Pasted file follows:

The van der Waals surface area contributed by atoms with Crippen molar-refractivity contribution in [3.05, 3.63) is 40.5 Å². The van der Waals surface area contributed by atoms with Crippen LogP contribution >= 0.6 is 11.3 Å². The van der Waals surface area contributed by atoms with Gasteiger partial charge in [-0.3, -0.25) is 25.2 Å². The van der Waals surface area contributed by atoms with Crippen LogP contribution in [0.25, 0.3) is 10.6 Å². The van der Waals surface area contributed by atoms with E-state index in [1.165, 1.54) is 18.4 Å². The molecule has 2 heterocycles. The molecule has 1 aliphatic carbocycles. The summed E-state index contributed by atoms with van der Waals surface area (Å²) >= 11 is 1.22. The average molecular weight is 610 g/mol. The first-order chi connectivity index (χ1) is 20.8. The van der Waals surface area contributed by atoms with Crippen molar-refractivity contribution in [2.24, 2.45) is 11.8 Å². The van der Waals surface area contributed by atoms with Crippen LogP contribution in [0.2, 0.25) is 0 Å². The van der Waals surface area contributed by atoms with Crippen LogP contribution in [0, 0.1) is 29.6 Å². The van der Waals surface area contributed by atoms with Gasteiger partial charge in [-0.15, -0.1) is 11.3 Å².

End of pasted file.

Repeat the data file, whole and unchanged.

The van der Waals surface area contributed by atoms with Crippen molar-refractivity contribution in [3.05, 3.63) is 40.5 Å². The van der Waals surface area contributed by atoms with Crippen LogP contribution >= 0.6 is 11.3 Å². The van der Waals surface area contributed by atoms with Gasteiger partial charge in [-0.3, -0.25) is 25.2 Å². The van der Waals surface area contributed by atoms with Crippen LogP contribution in [0.25, 0.3) is 10.6 Å². The van der Waals surface area contributed by atoms with E-state index in [1.165, 1.54) is 18.4 Å². The molecule has 2 heterocycles. The molecule has 1 aliphatic carbocycles. The summed E-state index contributed by atoms with van der Waals surface area (Å²) >= 11 is 1.22. The average molecular weight is 610 g/mol. The first-order chi connectivity index (χ1) is 20.8. The van der Waals surface area contributed by atoms with Crippen molar-refractivity contribution in [2.24, 2.45) is 11.8 Å². The van der Waals surface area contributed by atoms with Crippen LogP contribution in [0.2, 0.25) is 0 Å². The van der Waals surface area contributed by atoms with Crippen LogP contribution in [0, 0.1) is 29.6 Å². The van der Waals surface area contributed by atoms with Gasteiger partial charge in [-0.15, -0.1) is 11.3 Å².